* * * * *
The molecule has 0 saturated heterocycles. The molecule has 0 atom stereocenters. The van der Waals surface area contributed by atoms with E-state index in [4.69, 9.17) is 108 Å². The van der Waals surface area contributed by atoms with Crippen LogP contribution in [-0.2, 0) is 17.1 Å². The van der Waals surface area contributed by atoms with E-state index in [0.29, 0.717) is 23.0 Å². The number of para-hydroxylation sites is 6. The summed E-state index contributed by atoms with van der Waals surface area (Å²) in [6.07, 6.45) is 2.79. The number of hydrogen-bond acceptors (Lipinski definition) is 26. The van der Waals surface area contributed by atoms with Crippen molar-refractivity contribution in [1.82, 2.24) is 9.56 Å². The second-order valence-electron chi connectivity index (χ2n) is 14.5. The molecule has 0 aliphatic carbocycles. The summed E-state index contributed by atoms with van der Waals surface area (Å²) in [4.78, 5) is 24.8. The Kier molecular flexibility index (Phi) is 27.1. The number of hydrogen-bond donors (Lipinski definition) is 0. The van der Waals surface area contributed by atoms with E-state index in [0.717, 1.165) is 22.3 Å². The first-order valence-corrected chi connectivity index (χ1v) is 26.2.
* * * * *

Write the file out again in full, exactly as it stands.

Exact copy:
The molecule has 0 saturated heterocycles. The molecule has 0 atom stereocenters. The van der Waals surface area contributed by atoms with E-state index in [4.69, 9.17) is 108 Å². The van der Waals surface area contributed by atoms with Crippen LogP contribution in [-0.2, 0) is 17.1 Å². The van der Waals surface area contributed by atoms with E-state index in [0.29, 0.717) is 23.0 Å². The number of para-hydroxylation sites is 6. The summed E-state index contributed by atoms with van der Waals surface area (Å²) in [6.07, 6.45) is 2.79. The number of hydrogen-bond acceptors (Lipinski definition) is 26. The van der Waals surface area contributed by atoms with Crippen molar-refractivity contribution in [1.82, 2.24) is 9.56 Å². The second-order valence-electron chi connectivity index (χ2n) is 14.5. The molecule has 0 aliphatic carbocycles. The summed E-state index contributed by atoms with van der Waals surface area (Å²) in [4.78, 5) is 24.8. The Kier molecular flexibility index (Phi) is 27.1. The number of hydrogen-bond donors (Lipinski definition) is 0. The van der Waals surface area contributed by atoms with E-state index in [0.717, 1.165) is 22.3 Å². The first-order valence-corrected chi connectivity index (χ1v) is 26.2.